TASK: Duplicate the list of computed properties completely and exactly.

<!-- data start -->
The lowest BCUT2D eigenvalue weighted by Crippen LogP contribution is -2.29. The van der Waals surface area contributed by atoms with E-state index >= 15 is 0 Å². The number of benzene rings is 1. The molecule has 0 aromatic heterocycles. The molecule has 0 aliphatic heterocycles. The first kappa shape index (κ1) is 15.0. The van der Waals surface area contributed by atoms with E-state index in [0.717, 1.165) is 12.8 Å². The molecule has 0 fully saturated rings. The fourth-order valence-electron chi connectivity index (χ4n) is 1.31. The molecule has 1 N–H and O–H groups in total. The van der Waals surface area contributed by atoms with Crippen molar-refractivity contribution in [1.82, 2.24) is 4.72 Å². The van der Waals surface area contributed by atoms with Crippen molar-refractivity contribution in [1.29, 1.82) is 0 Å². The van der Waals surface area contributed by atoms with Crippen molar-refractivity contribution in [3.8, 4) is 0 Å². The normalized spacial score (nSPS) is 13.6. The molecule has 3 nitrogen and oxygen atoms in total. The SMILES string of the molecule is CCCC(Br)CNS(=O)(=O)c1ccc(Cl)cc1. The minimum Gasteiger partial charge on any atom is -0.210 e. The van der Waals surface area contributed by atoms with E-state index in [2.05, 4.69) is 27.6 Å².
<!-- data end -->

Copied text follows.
The lowest BCUT2D eigenvalue weighted by Crippen LogP contribution is -2.29. The van der Waals surface area contributed by atoms with E-state index >= 15 is 0 Å². The number of benzene rings is 1. The molecule has 0 aromatic heterocycles. The molecule has 0 aliphatic heterocycles. The first kappa shape index (κ1) is 15.0. The van der Waals surface area contributed by atoms with E-state index in [0.717, 1.165) is 12.8 Å². The molecule has 0 fully saturated rings. The fourth-order valence-electron chi connectivity index (χ4n) is 1.31. The molecule has 1 N–H and O–H groups in total. The van der Waals surface area contributed by atoms with Crippen molar-refractivity contribution in [1.82, 2.24) is 4.72 Å². The van der Waals surface area contributed by atoms with Crippen molar-refractivity contribution in [1.29, 1.82) is 0 Å². The van der Waals surface area contributed by atoms with Crippen molar-refractivity contribution in [3.8, 4) is 0 Å². The normalized spacial score (nSPS) is 13.6. The molecule has 3 nitrogen and oxygen atoms in total. The SMILES string of the molecule is CCCC(Br)CNS(=O)(=O)c1ccc(Cl)cc1. The minimum Gasteiger partial charge on any atom is -0.210 e. The van der Waals surface area contributed by atoms with E-state index in [2.05, 4.69) is 27.6 Å².